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Biochar Enhances the Capacity of Climate-Smart Agriculture to Mitigate Climate Change

Handbook of Climate Change Management: Research, Leadership, Transformation

Nyambo, P., Mupambwa, H. A., & Nciizah, A. D.

January 2021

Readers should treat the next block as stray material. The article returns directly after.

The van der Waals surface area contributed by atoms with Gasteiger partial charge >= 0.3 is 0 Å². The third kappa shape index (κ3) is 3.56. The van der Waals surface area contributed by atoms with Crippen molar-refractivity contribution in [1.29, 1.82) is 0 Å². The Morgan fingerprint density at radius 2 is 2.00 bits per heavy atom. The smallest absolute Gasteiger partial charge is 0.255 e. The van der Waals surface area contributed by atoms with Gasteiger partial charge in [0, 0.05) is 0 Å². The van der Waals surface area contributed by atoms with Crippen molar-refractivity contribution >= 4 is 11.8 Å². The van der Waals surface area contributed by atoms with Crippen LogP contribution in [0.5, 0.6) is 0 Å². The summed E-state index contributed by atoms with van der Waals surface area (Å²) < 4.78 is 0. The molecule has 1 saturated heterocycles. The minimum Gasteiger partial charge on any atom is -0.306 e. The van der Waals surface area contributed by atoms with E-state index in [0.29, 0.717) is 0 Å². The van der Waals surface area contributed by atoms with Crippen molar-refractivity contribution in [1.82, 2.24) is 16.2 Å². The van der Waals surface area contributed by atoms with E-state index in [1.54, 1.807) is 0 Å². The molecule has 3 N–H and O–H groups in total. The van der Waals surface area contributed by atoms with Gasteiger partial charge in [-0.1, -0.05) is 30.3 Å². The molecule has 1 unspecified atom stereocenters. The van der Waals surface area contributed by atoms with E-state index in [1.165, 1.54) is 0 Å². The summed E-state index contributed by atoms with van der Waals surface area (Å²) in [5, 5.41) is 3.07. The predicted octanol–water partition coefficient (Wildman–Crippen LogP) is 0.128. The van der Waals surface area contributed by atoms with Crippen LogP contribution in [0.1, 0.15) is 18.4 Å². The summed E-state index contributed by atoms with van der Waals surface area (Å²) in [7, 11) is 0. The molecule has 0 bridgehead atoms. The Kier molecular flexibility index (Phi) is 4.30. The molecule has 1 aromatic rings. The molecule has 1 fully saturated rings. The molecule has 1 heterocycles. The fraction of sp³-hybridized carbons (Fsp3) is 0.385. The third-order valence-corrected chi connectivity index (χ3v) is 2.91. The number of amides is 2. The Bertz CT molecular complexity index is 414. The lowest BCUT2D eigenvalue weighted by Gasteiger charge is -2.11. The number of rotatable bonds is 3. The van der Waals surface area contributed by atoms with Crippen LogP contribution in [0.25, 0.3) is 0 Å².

Climate change is likely to have dire effects on biodiversity, agricultural productivity, and production stability among resource-poor African farmers. The reliance on rainfall for food production increases smallholder farmer’s risk to the effects of climate change due to their low capacity for adaptation. Climate change affects the livelihood and food security of smallholder farmers by increasing global temperatures and reducing the frequency and predictability of precipitation, which creates huge abiotic stresses during crop production. Moreover, the traditional farming practices have not focused on the soil as a resource which has created an environment that encourages soil degradation, hence the recent drive towards adoption of climate smart technologies as a solution. While climate-smart agriculture (CSA) strategies such as conservation agriculture, which increase farmers’ capacity to adapt and mitigate climate change effects, have been widely researched on and recommended, adoption of all the three pillars has mostly been low among African smallholder farmers. Farmers often fail to embrace residue retention as an integral component of the technology due to competing uses of the crop residues. Questions that arise therefore include: What happens if farmers manage crop residues differently in farming systems? Will it help farmers to mitigate and adapt to climate change effects? Biochar could play a role in sustainable intensification and climate-smart agriculture, through its potential in strengthening the resilience of smallholder farmers agricultural systems. Our chapter highlights current research and potential benefits of the biochar technology as a residue management strategy under CSA practices, which creates a win-win situation on crop-livestock farming setup. Research on the benefits of converting crop residues into a carbon-stable compound, biochar, is also presented, highlighting areas requiring future research in the African context.

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